Home to nearly 6,000 businesses, downtown Minneapolis swells daily as more than 160,000 workers head in to the state’s economic hub. Its landscape is dotted with major businesses, banks, hotels and a massive football stadium. But unlike a generation ago, downtown is also a growing neighborhood, home to nearly 40,000 residents. By design, they tend to be educated, affluent professionals craving an urban lifestyle that includes the excitement of a nightlife powered by bars, theaters and restaurants along Hennepin Avenue and in the bustling North Loop.
But downtown also has a stubbornly rising crime rate that threatens all of the effort and investment in making this area vibrant and attractive. Robberies are up significantly. Homeless encampments are becoming more common. Weekends bring regular reports of shots fired. Complaints about aggressive panhandling are up, and some light-rail transit stations have become trouble spots that draw crowds of young people late at night.
These are the early warning signs that can signal greater trouble in the future. Spiraling crime can scare off prospective residents and employers. Residents of downtown, unlike those in most neighborhoods, tend to be renters, for whom moving is as easy as not renewing a lease. Businesses, too, can vote with their feet if they or their employees become uncomfortable.
“Downtown has become everything to everybody,” said Minneapolis Police Chief Medaria Arradondo, and that’s a problem. Few downtowns, he noted, have two major homeless shelters, along with the myriad social-services and outreach programs that have located downtown over the years. “That may be something to rethink,” he said.
The appointment of Arradondo and the upcoming mayoral and City Council elections make this an opportune time to rethink strategies for keeping downtown safe, livable and thriving.
‘A mind-set of violence’
Inspector Mike Sullivan commands the busy First Precinct, directing his troops from a cramped, brick building in what remains one of the seedier sections of downtown. A veteran officer who regularly walks a beat himself to keep in touch, Sullivan is pragmatic and methodical, given to diagraming on paper as he talks. He has created morning and late-night “power shifts” that put more cops on the street during the most troublesome hours. His officers work with outreach programs and check in with businesses. More and more, they’re out of squad cars and walking foot patrols to increase visibility.
Despite those efforts, crime has stubbornly ticked up. Violent crime strikes at the rate of more than once a day in downtown, with 367 incidents between January and September. Robberies in Downtown West, which covers much of the business and warehouse districts, are up nearly 50 percent this year over the same period last year. The more heavily residential Downtown East has little violent crime, but it has seen a disturbing rise in larcenies — the nonviolent theft of personal property.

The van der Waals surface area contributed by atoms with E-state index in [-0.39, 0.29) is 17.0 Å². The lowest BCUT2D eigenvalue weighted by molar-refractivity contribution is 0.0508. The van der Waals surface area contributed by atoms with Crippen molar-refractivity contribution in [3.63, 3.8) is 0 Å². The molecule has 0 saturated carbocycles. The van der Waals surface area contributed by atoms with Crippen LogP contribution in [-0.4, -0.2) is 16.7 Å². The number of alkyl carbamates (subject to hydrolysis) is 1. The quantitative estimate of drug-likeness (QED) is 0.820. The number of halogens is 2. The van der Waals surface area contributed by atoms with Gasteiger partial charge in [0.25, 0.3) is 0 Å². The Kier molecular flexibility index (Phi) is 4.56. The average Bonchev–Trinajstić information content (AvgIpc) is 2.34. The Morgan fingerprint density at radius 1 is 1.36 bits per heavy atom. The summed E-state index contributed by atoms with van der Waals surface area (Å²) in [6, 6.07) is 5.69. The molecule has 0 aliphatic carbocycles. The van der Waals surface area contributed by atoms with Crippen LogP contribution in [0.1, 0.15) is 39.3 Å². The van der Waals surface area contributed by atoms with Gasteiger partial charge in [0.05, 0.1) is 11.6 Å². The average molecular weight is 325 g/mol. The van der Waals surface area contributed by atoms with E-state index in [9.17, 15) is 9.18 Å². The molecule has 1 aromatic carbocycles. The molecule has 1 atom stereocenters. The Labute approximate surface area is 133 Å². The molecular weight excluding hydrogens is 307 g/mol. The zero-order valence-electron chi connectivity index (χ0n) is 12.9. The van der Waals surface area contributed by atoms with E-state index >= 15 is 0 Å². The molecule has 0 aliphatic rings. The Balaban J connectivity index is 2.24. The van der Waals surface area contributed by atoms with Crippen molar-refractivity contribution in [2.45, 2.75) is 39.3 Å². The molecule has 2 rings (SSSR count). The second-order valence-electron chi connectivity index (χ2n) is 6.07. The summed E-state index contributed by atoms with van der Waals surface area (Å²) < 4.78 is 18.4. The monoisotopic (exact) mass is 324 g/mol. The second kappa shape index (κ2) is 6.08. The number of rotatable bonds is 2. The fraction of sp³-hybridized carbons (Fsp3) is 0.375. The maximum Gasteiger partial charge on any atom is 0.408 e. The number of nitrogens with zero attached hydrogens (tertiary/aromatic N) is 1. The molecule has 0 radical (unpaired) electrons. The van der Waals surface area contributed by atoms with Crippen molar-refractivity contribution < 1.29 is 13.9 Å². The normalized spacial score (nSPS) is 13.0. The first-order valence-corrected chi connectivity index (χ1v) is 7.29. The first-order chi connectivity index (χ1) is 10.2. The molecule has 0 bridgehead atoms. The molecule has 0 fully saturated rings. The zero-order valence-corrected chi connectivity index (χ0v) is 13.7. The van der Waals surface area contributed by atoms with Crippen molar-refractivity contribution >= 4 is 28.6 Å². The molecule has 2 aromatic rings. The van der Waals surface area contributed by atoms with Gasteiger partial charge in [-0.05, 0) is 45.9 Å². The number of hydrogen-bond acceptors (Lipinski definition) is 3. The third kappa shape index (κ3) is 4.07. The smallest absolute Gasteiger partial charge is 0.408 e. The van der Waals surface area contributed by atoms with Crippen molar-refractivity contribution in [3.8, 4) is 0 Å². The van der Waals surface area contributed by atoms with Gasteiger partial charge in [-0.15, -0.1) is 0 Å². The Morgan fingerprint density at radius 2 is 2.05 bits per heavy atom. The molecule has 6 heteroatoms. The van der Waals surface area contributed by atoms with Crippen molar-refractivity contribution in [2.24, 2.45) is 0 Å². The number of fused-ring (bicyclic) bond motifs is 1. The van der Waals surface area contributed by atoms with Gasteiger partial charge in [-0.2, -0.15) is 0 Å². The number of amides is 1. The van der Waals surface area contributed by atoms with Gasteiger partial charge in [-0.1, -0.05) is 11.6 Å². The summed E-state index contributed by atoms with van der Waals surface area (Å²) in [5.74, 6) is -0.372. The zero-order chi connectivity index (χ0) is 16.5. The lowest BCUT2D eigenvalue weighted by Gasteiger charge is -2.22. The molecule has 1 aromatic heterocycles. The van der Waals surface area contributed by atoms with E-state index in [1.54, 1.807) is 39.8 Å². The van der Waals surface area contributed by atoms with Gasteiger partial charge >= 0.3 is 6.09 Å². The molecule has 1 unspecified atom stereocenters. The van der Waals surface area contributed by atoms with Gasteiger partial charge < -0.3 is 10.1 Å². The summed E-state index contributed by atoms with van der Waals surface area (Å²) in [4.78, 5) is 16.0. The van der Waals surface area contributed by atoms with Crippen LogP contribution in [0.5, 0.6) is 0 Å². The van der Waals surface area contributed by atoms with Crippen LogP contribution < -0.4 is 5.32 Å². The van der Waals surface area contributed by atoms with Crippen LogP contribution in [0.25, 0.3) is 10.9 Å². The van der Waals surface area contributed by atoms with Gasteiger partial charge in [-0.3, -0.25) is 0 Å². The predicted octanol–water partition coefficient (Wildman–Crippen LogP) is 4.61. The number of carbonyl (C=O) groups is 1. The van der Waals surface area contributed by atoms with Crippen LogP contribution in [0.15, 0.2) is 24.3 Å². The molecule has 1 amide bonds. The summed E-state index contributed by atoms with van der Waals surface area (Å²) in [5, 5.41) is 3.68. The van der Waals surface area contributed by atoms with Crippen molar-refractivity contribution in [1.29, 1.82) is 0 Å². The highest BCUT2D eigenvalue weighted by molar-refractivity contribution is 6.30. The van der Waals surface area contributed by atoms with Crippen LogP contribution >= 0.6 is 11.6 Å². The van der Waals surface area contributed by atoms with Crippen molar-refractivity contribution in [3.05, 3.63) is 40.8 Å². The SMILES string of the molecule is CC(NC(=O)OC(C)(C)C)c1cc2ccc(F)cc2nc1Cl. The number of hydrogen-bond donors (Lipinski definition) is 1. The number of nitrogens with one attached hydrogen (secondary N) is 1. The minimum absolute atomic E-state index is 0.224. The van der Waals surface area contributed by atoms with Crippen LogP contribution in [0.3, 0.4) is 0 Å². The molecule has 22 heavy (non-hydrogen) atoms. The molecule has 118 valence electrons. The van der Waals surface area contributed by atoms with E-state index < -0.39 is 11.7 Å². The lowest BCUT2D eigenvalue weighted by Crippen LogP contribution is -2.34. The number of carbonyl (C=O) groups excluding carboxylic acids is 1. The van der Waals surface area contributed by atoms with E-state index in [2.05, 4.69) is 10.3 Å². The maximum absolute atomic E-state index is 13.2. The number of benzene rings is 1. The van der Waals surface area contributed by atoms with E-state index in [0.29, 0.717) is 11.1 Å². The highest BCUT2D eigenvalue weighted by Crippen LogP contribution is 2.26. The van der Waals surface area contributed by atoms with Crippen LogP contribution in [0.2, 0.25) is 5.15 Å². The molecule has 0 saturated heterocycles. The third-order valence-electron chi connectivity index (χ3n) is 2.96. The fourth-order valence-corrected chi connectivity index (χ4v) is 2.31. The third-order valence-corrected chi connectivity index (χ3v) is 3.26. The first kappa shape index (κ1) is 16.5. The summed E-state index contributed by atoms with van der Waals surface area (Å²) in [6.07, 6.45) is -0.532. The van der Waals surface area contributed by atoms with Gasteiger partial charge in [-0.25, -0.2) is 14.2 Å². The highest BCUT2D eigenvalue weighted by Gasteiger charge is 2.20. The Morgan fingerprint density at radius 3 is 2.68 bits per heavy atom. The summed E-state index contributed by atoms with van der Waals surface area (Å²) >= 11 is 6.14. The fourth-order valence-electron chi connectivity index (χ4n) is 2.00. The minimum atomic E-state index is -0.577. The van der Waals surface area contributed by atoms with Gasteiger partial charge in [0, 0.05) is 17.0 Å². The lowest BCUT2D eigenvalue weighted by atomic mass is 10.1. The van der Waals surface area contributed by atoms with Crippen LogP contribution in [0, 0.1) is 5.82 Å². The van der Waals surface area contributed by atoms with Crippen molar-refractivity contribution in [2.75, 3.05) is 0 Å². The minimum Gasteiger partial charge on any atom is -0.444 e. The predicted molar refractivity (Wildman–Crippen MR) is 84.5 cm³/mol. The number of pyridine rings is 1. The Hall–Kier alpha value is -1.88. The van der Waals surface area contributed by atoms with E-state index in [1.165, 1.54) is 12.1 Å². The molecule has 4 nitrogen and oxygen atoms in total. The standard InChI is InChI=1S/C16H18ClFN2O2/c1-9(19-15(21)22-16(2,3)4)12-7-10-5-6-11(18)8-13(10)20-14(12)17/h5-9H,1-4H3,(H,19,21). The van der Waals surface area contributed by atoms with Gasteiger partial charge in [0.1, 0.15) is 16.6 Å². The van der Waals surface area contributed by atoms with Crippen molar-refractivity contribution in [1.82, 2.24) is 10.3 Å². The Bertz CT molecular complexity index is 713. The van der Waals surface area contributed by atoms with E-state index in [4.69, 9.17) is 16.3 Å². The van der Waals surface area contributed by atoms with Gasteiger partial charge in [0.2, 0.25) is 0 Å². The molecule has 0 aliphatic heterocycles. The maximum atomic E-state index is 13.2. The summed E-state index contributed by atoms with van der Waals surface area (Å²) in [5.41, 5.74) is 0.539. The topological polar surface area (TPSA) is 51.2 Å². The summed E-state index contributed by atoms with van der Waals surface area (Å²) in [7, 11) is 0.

Gunfire has wounded 18 people downtown this year, compared with 11 for the same period last year. That includes a British visitor shot at a table outside Brit’s Pub, a woman mistakenly hit in a drive-by shooting as she waited in line at Pizza Luce after bar close, and a hotel chef shot in the stomach when gunfire erupted near his bus stop in the early evening.
Sullivan points to a proliferation of guns, social media that allows troublemakers to congregate and disperse quickly, and what he calls “a mind-set of violence” as key elements. Disputes too often are settled with guns, and even victims sometimes wave off police, saying “I’ll handle it myself,” Sullivan said. “There are a lot more guns now than when I was a sergeant,” he said. “There are more confrontational attitudes and more defiance.”
The statistical chances of being a crime victim downtown remain low, particularly for daytime workers who exercise reasonable caution with expensive devices and nighttime entertainment-seekers who leave before bar close and remain in relative control of their faculties. But that is small comfort to those who find themselves victimized, and the actual numbers are high enough to warrant forceful action.
Quality of life
Police have lost some tools in the past couple of years that in particular appear to have affected quality-of-life issues. Public drunkenness and aggressive panhandling are more than nuisances — they can be threats to safety. Police used to be able to book inebriates who drank in public. But an order issued by then-Hennepin County Chief Judge Peter Cahill in early 2016 quashed that, allowing only ticketing for public drinking.
“Now you see someone with a bottle at 4th and Hennepin and you write a ticket,” Sullivan said. “A half-hour later, they’re at 5th and Hennepin, then 6th and Hennepin. Before, we could interrupt the cycle, get them off the streets and maybe even get them some help.” Hennepin County is the only jurisdiction in the state operating under such an order. Cahill said that his standing order can be changed, but that to his knowledge no such request has been made. It should be, and city officials should make it. Other efforts to help those with addictions should continue, but having created a neighborhood, city officials now have an obligation to ensure that public drunkenness is dealt with effectively.